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The Dysregulation of microRNAs and the Role of Stress in the Pathogenesis of Mental Disorders

[ Vol. 18 , Issue. 21 ]

Author(s):

Elena Ivanova*, Radosveta Bozhilova, Radka Kaneva and Vihra Milanova   Pages 1893 - 1907 ( 15 )

Abstract:


MicroRNAs are endogenous small non-coding RNAs that regulate gene expression by means of partial complementarity to microRNA binding sites at their target genes. These molecules have emerged as key regulators of almost every biological process including accurate control of neuronal gene expression. The authors discuss the current state of microRNA research, including studies of psychiatric disorders (schizophrenia, autism spectrum disorder and affective disorders). Stress has also been shown to have a critical role in the development of psychiatric disorders, at least partially, through mechanisms related to neural plasticity. Synaptic connections in the brain undergo experience-dependent functional or morphological changes through complex pathways that are not yet fully understood, but for which microRNAs might have a critical role. The focus is on the role that microRNAs play in the development of psychiatric disorders and their potential to serve as biomarkers of disease as well as targets for pharmacological treatment.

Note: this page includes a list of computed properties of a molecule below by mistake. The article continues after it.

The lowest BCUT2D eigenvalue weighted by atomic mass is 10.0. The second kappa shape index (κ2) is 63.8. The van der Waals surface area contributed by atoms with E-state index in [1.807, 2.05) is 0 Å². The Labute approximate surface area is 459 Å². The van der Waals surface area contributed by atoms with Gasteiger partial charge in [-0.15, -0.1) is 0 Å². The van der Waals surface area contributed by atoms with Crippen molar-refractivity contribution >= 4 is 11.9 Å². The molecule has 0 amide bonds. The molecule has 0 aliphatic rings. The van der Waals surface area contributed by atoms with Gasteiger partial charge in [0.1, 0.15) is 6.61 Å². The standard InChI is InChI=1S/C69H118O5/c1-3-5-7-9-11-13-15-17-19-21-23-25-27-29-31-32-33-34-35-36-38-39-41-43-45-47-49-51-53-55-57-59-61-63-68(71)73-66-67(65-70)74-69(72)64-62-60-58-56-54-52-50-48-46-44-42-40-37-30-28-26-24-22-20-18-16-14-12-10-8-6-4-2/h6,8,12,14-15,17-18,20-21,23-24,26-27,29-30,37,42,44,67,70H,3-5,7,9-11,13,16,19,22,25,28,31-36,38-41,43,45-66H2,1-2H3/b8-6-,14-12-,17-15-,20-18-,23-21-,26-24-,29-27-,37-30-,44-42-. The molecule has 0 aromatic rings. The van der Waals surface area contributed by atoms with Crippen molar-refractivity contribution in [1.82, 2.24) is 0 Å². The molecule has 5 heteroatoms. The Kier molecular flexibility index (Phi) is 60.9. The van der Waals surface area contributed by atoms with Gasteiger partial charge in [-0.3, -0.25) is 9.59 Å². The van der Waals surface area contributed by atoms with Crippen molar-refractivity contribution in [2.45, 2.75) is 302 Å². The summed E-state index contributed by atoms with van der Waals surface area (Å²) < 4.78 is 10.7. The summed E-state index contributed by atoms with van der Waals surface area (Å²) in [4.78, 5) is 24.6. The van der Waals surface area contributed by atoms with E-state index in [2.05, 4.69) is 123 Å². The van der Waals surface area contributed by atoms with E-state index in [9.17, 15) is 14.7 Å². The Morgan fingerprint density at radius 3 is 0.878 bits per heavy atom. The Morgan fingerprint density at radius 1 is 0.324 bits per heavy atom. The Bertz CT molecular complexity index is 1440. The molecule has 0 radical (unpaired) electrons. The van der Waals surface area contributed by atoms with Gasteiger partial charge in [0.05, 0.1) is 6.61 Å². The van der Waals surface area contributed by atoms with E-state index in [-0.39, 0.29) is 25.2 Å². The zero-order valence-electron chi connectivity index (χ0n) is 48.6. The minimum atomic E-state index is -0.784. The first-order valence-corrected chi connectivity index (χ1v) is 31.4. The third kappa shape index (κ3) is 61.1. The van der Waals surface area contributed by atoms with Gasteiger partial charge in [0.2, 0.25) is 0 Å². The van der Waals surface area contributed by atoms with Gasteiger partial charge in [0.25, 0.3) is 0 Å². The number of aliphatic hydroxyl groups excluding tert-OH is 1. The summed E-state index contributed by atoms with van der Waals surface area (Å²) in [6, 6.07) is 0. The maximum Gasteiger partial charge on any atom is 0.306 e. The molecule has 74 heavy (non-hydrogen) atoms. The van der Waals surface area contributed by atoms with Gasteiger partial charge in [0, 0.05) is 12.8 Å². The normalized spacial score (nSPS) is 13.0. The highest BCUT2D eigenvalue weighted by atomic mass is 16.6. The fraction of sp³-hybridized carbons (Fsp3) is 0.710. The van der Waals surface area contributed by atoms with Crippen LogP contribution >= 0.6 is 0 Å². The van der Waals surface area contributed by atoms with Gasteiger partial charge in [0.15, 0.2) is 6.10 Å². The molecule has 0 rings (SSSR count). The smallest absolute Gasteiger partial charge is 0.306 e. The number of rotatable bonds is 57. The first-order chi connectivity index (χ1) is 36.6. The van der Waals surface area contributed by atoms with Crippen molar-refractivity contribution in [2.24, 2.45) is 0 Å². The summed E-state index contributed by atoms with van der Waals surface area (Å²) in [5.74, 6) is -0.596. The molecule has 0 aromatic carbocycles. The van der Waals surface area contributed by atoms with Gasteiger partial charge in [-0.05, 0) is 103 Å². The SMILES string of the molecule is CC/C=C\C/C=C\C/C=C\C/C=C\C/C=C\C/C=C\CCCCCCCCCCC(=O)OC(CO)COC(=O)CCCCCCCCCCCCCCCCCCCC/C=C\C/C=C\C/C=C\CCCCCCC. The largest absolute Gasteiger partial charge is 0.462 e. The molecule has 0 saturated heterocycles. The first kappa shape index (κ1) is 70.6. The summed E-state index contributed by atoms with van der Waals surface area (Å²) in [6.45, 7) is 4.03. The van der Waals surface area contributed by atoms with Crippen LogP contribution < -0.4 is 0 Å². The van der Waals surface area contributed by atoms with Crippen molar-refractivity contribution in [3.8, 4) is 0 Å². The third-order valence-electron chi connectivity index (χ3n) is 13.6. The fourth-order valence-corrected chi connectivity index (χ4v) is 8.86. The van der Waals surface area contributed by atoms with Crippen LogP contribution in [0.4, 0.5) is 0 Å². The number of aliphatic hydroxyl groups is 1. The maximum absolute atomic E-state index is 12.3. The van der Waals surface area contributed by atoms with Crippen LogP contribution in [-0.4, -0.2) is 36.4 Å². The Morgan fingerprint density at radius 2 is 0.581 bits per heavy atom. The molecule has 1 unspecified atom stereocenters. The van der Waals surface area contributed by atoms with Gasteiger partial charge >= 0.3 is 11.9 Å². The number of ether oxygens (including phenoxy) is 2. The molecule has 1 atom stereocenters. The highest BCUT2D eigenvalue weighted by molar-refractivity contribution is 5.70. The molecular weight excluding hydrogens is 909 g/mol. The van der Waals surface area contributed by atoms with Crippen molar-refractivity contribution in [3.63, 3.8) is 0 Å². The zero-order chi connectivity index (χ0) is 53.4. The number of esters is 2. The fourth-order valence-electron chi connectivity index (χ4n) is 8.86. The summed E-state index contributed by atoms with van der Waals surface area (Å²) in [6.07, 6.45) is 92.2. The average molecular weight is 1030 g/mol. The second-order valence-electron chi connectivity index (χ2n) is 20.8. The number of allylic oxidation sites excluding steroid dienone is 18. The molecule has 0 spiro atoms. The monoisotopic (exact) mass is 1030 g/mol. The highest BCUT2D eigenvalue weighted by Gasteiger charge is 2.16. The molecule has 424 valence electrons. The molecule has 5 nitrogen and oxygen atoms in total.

Keywords:

miRNA, Psychiatric disorders, Stress, BD, SCH2, MDD, RNA.

Affiliation:

Clinic of Psychiatry, University Multiprofile Hospital for Active Treatment "Alexandrovska", Sofia, Molecular Medicine Center, Department of medical chemistry and biochemistry, Medical University, Sofia, Molecular Medicine Center, Department of medical chemistry and biochemistry, Medical University, Sofia, Clinic of Psychiatry, University Multiprofile Hospital for Active Treatment "Alexandrovska", Sofia

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